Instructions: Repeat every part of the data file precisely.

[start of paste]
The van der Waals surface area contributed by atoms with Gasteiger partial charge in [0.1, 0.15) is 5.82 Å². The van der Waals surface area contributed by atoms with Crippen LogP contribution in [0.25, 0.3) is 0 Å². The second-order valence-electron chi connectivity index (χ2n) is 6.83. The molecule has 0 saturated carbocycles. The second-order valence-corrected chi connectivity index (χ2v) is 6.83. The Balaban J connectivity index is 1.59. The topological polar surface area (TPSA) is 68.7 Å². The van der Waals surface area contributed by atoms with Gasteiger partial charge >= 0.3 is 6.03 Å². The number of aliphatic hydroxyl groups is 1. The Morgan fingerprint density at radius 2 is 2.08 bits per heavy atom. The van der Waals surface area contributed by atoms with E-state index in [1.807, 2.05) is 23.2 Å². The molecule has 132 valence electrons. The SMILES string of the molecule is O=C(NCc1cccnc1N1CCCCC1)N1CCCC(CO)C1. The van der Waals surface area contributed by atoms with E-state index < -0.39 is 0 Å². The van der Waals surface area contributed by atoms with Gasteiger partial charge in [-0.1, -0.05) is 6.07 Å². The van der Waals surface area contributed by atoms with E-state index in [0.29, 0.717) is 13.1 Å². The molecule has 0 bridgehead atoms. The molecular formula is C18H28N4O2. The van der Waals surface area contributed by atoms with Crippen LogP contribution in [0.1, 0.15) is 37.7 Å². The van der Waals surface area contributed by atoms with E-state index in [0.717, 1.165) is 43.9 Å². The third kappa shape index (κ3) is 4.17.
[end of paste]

The van der Waals surface area contributed by atoms with Gasteiger partial charge in [0.1, 0.15) is 5.82 Å². The van der Waals surface area contributed by atoms with Crippen LogP contribution in [0.25, 0.3) is 0 Å². The second-order valence-electron chi connectivity index (χ2n) is 6.83. The molecule has 0 saturated carbocycles. The second-order valence-corrected chi connectivity index (χ2v) is 6.83. The Balaban J connectivity index is 1.59. The topological polar surface area (TPSA) is 68.7 Å². The van der Waals surface area contributed by atoms with Gasteiger partial charge >= 0.3 is 6.03 Å². The number of aliphatic hydroxyl groups is 1. The Morgan fingerprint density at radius 2 is 2.08 bits per heavy atom. The van der Waals surface area contributed by atoms with E-state index in [1.807, 2.05) is 23.2 Å². The molecule has 132 valence electrons. The SMILES string of the molecule is O=C(NCc1cccnc1N1CCCCC1)N1CCCC(CO)C1. The van der Waals surface area contributed by atoms with E-state index < -0.39 is 0 Å². The van der Waals surface area contributed by atoms with Gasteiger partial charge in [-0.1, -0.05) is 6.07 Å². The van der Waals surface area contributed by atoms with E-state index in [0.29, 0.717) is 13.1 Å². The molecule has 0 bridgehead atoms. The molecular formula is C18H28N4O2. The van der Waals surface area contributed by atoms with Crippen LogP contribution in [0.1, 0.15) is 37.7 Å². The van der Waals surface area contributed by atoms with E-state index in [0.717, 1.165) is 43.9 Å². The third kappa shape index (κ3) is 4.17.